Firefly Garden is the follow-up to Invisible War and was in the making for more than a year, with Merry Ellen posting demo versions of the tracks on the Web throughout the process. Arguably this is her first real album, because of the way the tracks flow naturally from start to finish. Invisible War was more of a collection of individual songs. On Firefly Garden we are in a magical land and the scene is firmly set with track 1 - the title track - which is as sweet as honey, but in a good way. The honey keeps flowing on Candy, but then things get a little disturbing and noisy on Do You and we realise that it's not all peachy in fairy land. There are more surprises to come: Claire de Lune is of course the famous piece by Debussy, but Merry Ellen has added lyrics to it, which works surprisingly well. Mosaic is a beautifully crafted ballad, the kind of song that a less talented artist backed by a major label would kill for and could have a huge hit with. The short interludes between tracks work well and contribute to the overall nursery-rhyme-esque and almost gothic sound of the album as a whole - a sound and feel that wasn't present on the demos. This is an interesting new flavour, but the main ingredients are still the same as on Invisible War: exceptional song writing and drop dead gorgeous performance.
Tori Amos meets Kate Bush meets Polly Scattergood - in Nashville. This is where Merry Ellen Kirk resides and creates her rich blend of piano-laced leftfield ballads and lyrics that actually mean something. Raised in Mongolia as a child of missionary parents, she draws on experiences far beyond the borders of Tennessee. She is said to find inspiration in the mystical rhythms and melodies of a global community and one day she wants to return to Mongolia and build an orphanage - not the average goal for a young successful artist, but then nothing is quite what it seems with Merry Ellen Kirk. Invisible War was released when she was only 19 years old, yet it is a work of great maturity throughout. One minute you can be forgiven for thinking that she is the secret baby sister of Tori Amos and then the next she sounds more like Kate Bush, taking her songs to ethereal heights, with the odd detour into jazz and prog on the way. Like Polly Scattergood she mixes maturity with a raw, young energy and sings as if her life depended on it - or maybe more accurately as if other people's lives depended on it. Most of the time though she just sounds like Merry Ellen Kirk. Even when she's doing a blinding cover of Peter Gabriel's Lay Your Hands On Me, truly making it her own. Invisible War is instantly likable, yet it continues to grow on you due to the quality and detail in each of the songs. Have a look at the videos, listen to some songs and then put this little jar of fireflies in your basket!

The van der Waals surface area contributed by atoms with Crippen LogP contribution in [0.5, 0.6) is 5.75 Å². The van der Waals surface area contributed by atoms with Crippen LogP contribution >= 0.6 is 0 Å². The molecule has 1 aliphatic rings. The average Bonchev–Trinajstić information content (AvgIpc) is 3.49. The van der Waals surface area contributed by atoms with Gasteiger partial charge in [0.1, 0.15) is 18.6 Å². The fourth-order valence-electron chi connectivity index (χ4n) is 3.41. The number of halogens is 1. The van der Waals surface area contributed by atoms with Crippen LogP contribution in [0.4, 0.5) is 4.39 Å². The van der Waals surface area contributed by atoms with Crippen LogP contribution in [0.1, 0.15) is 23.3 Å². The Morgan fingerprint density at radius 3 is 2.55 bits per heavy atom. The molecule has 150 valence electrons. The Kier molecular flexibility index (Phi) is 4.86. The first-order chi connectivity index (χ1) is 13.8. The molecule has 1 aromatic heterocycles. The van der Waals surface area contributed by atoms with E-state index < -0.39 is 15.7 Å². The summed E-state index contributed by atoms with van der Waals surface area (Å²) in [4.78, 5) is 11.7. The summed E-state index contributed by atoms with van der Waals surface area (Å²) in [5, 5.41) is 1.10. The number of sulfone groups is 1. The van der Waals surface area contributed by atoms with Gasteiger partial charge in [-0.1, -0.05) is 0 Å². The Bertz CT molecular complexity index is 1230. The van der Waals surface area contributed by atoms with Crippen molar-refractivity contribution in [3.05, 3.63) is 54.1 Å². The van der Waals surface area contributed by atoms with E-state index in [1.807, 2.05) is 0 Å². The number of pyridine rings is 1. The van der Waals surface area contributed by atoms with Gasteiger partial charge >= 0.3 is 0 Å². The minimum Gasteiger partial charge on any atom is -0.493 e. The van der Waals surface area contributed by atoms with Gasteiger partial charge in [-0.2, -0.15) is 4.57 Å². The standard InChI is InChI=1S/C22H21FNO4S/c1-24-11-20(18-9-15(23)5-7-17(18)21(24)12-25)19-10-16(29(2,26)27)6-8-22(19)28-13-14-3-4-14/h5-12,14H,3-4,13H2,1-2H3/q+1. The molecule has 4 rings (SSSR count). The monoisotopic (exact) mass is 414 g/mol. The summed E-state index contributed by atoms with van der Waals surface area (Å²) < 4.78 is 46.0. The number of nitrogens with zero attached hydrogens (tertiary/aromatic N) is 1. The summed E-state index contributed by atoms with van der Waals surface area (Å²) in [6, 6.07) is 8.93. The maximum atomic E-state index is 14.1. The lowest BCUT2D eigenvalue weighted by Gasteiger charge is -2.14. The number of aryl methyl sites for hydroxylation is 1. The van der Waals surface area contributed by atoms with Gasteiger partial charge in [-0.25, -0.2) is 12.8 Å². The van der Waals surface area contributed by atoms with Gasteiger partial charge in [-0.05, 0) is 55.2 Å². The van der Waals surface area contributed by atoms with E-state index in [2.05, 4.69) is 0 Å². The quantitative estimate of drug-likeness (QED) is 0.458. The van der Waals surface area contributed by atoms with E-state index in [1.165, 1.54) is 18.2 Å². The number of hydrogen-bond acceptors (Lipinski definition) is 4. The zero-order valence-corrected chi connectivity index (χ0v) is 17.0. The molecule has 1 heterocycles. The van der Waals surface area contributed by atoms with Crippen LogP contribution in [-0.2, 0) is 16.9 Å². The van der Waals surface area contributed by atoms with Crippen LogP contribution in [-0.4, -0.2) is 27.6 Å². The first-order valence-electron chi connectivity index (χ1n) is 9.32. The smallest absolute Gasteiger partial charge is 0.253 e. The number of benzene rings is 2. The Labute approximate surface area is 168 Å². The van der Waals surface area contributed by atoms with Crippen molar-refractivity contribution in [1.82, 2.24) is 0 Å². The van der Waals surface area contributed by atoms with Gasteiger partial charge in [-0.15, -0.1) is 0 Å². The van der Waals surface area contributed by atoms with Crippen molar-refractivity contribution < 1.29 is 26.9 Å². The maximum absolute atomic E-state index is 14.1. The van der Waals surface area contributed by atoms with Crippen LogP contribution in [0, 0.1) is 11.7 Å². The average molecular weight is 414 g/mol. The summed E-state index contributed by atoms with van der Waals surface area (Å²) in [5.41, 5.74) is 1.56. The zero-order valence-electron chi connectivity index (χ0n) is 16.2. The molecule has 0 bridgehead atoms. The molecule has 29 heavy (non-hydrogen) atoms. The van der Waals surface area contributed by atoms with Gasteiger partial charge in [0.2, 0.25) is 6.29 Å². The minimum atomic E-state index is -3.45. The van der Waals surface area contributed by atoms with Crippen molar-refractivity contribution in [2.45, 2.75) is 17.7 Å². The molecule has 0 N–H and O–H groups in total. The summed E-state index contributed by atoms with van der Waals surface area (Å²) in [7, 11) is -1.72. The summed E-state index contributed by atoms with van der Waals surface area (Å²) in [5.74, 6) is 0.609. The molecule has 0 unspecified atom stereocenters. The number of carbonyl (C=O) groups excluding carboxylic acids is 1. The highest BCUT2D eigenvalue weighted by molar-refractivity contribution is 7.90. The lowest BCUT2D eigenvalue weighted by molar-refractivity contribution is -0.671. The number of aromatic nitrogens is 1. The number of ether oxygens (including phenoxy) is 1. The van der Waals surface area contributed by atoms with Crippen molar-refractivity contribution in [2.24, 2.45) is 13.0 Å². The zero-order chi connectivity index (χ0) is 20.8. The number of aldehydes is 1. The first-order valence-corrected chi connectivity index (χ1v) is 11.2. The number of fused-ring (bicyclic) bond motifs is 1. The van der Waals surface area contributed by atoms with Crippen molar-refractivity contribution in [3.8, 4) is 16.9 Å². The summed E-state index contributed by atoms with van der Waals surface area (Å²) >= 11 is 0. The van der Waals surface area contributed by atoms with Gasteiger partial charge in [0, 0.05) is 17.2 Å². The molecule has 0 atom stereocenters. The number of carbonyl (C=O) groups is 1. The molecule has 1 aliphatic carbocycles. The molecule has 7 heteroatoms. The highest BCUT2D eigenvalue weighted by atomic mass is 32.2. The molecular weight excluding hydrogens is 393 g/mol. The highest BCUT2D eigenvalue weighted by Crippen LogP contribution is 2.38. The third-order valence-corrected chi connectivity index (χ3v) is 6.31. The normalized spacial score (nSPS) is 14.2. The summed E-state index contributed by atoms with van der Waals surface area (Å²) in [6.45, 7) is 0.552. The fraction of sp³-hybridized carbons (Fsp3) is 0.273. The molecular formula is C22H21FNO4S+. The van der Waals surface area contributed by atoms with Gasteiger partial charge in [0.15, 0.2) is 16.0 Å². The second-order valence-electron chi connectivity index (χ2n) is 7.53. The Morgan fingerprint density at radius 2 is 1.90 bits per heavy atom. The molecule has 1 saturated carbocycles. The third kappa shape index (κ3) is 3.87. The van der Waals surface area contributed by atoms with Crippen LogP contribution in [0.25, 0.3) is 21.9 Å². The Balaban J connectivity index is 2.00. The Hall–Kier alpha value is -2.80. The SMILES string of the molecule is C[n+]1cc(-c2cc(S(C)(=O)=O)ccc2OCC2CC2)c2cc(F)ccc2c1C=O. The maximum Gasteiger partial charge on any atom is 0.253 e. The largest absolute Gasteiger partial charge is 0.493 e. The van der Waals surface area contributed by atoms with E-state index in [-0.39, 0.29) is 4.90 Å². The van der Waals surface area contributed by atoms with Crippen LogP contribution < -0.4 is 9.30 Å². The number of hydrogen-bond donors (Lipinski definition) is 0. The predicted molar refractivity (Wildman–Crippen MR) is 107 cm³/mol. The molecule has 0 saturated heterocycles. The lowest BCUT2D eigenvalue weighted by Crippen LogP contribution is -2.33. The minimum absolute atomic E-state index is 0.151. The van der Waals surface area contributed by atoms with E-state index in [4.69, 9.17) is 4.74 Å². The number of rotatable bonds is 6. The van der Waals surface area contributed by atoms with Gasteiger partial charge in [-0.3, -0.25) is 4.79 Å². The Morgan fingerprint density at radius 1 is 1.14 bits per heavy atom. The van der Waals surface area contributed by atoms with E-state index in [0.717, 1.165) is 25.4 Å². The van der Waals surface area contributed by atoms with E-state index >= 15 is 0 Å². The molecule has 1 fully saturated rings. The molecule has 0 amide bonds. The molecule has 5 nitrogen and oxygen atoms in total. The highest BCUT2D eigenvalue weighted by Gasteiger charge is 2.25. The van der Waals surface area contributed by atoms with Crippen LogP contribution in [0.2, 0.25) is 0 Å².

"Merry Ellen's CD is excellent. I like the single - Blinding Me - the best. It fits her voice and style of delivery to great effect I think". Mark Isham, Grammy, Emmy and Clio Award Winning Film Score Composer.
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